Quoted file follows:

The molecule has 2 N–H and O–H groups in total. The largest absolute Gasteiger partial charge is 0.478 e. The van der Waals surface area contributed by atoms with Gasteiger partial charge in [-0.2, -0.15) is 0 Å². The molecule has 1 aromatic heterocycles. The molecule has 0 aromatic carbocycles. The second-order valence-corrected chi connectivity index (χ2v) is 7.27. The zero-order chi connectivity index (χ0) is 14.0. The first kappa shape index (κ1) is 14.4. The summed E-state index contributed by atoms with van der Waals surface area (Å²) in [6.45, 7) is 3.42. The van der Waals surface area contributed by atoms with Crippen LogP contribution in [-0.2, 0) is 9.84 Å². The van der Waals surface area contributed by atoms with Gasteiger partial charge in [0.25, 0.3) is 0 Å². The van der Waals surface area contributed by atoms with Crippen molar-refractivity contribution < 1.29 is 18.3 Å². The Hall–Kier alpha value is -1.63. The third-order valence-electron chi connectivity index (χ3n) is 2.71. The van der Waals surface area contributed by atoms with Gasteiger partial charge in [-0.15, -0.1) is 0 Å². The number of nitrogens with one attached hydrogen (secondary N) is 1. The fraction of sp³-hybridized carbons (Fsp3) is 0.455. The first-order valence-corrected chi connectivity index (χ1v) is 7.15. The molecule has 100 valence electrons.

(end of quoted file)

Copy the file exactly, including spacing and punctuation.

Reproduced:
The molecule has 2 N–H and O–H groups in total. The largest absolute Gasteiger partial charge is 0.478 e. The van der Waals surface area contributed by atoms with Gasteiger partial charge in [-0.2, -0.15) is 0 Å². The molecule has 1 aromatic heterocycles. The molecule has 0 aromatic carbocycles. The second-order valence-corrected chi connectivity index (χ2v) is 7.27. The zero-order chi connectivity index (χ0) is 14.0. The first kappa shape index (κ1) is 14.4. The summed E-state index contributed by atoms with van der Waals surface area (Å²) in [6.45, 7) is 3.42. The van der Waals surface area contributed by atoms with Crippen LogP contribution in [-0.2, 0) is 9.84 Å². The van der Waals surface area contributed by atoms with Gasteiger partial charge in [0.25, 0.3) is 0 Å². The van der Waals surface area contributed by atoms with Crippen molar-refractivity contribution < 1.29 is 18.3 Å². The Hall–Kier alpha value is -1.63. The third-order valence-electron chi connectivity index (χ3n) is 2.71. The van der Waals surface area contributed by atoms with Gasteiger partial charge in [-0.15, -0.1) is 0 Å². The number of nitrogens with one attached hydrogen (secondary N) is 1. The fraction of sp³-hybridized carbons (Fsp3) is 0.455. The first-order valence-corrected chi connectivity index (χ1v) is 7.15. The molecule has 100 valence electrons.